Where to get free debt advice

Updated on 16 January 2020

Debt advice doesn't have to cost you. Here, we highlight nine of the most useful debt services – all of which are absolutely free.

Why you should get debt help now

Financial trouble can really grate on a person, causing them physical and mental distress. That’s why it’s best to get problems seen to early before they become unmanageable.

Fortunately, there are plenty of organisations who are there to help you. 

Advice in person

We'll start by looking at the charities that offer advice in person.

Citizens Advice

Many of us are probably familiar with Citizens Advice which provides free, confidential and independent advice from over 3,500 locations including in bureaux, GP surgeries, hospitals, colleges, prisons, and courts.

Every Citizens Advice Bureau is a registered charity which relies on trained volunteers.

Advice is available over the phone or face-to-face, and it’s also possible to arrange home visits and email advice in some cases.

The Citizens Advice service helps people resolve their debt, benefits, housing, legal, discrimination, employment, immigration, consumer and other problems and is available to everyone regardless of race, gender, sexuality, age, nationality, disability or religion.

Advice UK

Advice UK operates a network of free, independent advice centres. It has a membership of almost 1,000 organisations, and its members work in some of the poorest parts of the UK, helping people to solve legal and social welfare problems.

To find your nearest member agency, visit the AdviceUK website.

Christians Against Poverty

Finally, Christians Against Poverty is a debt counselling charity run through a network of 260+ churches around the UK. It tackles all types of debt – outstanding rent/mortgage, bills, credit cards, loans, etc.

The charity gives a free service helping everyone regardless of age, gender, faith, background or income.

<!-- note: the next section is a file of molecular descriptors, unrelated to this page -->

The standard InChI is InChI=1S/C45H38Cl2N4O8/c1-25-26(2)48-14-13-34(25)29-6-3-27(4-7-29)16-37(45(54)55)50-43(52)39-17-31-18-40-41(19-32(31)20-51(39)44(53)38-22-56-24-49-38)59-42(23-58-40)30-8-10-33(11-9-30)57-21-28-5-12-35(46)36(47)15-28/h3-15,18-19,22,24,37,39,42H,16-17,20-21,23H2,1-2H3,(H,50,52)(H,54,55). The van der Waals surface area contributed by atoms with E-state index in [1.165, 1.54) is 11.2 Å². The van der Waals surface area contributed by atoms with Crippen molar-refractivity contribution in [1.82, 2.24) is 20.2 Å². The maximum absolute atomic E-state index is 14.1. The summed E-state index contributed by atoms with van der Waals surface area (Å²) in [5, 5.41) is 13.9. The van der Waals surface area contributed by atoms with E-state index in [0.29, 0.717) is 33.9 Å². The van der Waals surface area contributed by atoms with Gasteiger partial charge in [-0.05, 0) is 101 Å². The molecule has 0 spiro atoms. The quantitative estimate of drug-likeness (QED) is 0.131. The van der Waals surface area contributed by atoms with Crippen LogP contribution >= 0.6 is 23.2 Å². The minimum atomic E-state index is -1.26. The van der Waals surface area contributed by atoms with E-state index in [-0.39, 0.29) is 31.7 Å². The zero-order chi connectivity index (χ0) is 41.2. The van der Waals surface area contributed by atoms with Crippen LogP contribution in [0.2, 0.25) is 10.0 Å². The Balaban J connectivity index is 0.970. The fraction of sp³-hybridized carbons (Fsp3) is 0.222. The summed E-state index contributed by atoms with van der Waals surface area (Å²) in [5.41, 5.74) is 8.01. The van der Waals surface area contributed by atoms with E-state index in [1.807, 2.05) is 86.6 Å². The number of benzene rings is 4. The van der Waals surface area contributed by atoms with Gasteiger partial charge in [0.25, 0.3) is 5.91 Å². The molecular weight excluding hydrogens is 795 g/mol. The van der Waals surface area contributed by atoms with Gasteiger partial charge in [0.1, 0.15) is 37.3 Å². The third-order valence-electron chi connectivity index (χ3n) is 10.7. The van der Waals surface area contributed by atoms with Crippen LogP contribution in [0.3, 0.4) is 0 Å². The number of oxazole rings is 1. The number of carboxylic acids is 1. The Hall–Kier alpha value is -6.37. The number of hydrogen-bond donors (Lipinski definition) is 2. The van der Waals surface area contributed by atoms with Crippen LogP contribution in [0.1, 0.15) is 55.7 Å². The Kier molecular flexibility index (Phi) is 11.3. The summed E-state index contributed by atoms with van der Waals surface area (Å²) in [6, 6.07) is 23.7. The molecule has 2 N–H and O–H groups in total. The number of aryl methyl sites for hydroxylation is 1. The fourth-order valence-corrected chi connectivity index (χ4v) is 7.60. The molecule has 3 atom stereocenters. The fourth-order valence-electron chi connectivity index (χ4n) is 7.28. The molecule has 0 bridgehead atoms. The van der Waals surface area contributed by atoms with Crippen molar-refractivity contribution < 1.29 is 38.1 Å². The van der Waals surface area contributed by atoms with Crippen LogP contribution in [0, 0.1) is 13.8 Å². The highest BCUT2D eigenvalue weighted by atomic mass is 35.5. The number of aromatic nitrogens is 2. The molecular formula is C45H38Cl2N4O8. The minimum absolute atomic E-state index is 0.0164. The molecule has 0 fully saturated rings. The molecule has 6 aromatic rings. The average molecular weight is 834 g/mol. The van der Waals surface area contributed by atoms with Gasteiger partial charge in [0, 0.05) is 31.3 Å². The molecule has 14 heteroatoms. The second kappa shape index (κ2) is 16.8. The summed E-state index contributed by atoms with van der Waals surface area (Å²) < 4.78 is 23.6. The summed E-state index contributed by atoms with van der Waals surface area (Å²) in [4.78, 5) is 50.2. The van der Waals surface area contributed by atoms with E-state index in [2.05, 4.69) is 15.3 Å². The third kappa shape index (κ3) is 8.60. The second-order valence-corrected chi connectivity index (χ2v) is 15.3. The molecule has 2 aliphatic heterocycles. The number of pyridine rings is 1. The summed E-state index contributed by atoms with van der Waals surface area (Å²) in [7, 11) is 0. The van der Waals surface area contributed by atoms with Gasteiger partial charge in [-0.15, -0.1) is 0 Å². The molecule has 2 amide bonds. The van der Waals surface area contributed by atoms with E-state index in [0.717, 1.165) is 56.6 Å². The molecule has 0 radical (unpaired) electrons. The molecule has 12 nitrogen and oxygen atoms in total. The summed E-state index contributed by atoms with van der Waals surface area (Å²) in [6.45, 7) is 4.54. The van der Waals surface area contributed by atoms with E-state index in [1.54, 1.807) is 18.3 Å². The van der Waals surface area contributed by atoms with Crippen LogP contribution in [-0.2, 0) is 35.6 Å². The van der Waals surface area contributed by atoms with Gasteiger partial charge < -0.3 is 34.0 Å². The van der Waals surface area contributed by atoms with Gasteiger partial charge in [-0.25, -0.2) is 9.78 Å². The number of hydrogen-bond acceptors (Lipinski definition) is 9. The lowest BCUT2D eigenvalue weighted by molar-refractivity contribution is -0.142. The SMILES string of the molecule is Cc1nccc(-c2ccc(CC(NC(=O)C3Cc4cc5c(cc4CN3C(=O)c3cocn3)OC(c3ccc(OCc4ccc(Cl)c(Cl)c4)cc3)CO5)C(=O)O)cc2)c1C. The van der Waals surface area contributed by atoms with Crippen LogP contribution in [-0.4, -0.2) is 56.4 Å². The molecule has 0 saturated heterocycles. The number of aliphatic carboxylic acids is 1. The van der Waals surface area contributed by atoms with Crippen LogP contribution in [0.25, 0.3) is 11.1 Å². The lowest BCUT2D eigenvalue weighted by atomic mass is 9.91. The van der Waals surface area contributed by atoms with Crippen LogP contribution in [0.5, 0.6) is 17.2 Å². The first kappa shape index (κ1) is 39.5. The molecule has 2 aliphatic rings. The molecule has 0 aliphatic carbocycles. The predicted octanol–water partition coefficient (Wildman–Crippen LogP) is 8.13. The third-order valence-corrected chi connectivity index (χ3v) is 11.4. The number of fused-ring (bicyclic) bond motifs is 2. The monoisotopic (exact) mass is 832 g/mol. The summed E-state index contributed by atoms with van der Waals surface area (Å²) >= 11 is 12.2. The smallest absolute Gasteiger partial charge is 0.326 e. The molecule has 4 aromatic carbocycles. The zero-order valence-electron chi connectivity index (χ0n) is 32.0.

"Every client is seen in their own home where the service is explained in full. CAP's professional caseworkers at their head office negotiate with creditors and set up a budget for repayment – or handle insolvencies.

"Everyone is offered ongoing support and encouragement from their local centre until the day they are debt free," CAP says.

Depression and debt: how your mental health links with your money problems

Over the phone or online

Not everybody wants to discuss their debt issues in person though. The following groups offer their debt advice over the phone or online, so if you don't want to discuss your debt face-to-face, these are the organisations to consider.


StepChange (formerly the Consumer Credit Counselling Service, or CCCS for short) is a registered charity providing free, impartial debt advice.

The StepChange helpline is open 8am to 8pm Monday to Friday and 8am to 4pm Saturday on 0800 138 1111, or you can visit its online debt counselling service, Debt Remedy, anytime day or night.

If you’re worried about your finances, StepChange Debt Remedy can help to provide you with the most appropriate solution, whether this is a debt management plan, debt relief order, Individual Voluntary Arrangement, or bankruptcy.